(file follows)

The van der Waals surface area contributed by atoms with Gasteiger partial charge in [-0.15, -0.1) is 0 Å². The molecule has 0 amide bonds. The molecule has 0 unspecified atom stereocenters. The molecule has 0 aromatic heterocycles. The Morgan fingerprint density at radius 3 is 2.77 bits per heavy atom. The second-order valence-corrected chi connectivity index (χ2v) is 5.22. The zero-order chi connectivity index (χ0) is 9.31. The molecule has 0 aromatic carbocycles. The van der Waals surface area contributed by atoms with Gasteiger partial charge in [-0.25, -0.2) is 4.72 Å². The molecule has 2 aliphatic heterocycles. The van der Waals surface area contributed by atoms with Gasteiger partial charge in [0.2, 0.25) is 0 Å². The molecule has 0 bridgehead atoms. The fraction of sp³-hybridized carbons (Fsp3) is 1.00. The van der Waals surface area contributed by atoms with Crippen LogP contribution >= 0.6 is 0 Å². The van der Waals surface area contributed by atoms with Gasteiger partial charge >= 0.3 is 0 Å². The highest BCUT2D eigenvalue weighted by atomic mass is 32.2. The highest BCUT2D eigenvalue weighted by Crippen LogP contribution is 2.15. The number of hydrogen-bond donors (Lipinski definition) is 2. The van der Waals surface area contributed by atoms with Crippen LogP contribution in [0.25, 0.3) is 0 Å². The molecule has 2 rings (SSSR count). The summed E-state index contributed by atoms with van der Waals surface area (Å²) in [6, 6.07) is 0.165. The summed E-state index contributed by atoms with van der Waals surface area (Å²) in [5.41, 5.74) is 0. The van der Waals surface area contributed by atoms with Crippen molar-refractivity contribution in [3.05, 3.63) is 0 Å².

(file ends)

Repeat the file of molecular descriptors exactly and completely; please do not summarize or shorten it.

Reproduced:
The van der Waals surface area contributed by atoms with Gasteiger partial charge in [-0.15, -0.1) is 0 Å². The molecule has 0 amide bonds. The molecule has 0 unspecified atom stereocenters. The molecule has 0 aromatic heterocycles. The Morgan fingerprint density at radius 3 is 2.77 bits per heavy atom. The second-order valence-corrected chi connectivity index (χ2v) is 5.22. The zero-order chi connectivity index (χ0) is 9.31. The molecule has 0 aromatic carbocycles. The van der Waals surface area contributed by atoms with Gasteiger partial charge in [-0.25, -0.2) is 4.72 Å². The molecule has 2 aliphatic heterocycles. The van der Waals surface area contributed by atoms with Gasteiger partial charge in [0.2, 0.25) is 0 Å². The molecule has 0 bridgehead atoms. The fraction of sp³-hybridized carbons (Fsp3) is 1.00. The van der Waals surface area contributed by atoms with Crippen LogP contribution >= 0.6 is 0 Å². The van der Waals surface area contributed by atoms with Gasteiger partial charge >= 0.3 is 0 Å². The highest BCUT2D eigenvalue weighted by atomic mass is 32.2. The highest BCUT2D eigenvalue weighted by Crippen LogP contribution is 2.15. The number of hydrogen-bond donors (Lipinski definition) is 2. The van der Waals surface area contributed by atoms with Crippen LogP contribution in [0.25, 0.3) is 0 Å². The molecule has 2 rings (SSSR count). The summed E-state index contributed by atoms with van der Waals surface area (Å²) in [6, 6.07) is 0.165. The summed E-state index contributed by atoms with van der Waals surface area (Å²) in [5.41, 5.74) is 0. The van der Waals surface area contributed by atoms with Crippen molar-refractivity contribution in [3.05, 3.63) is 0 Å².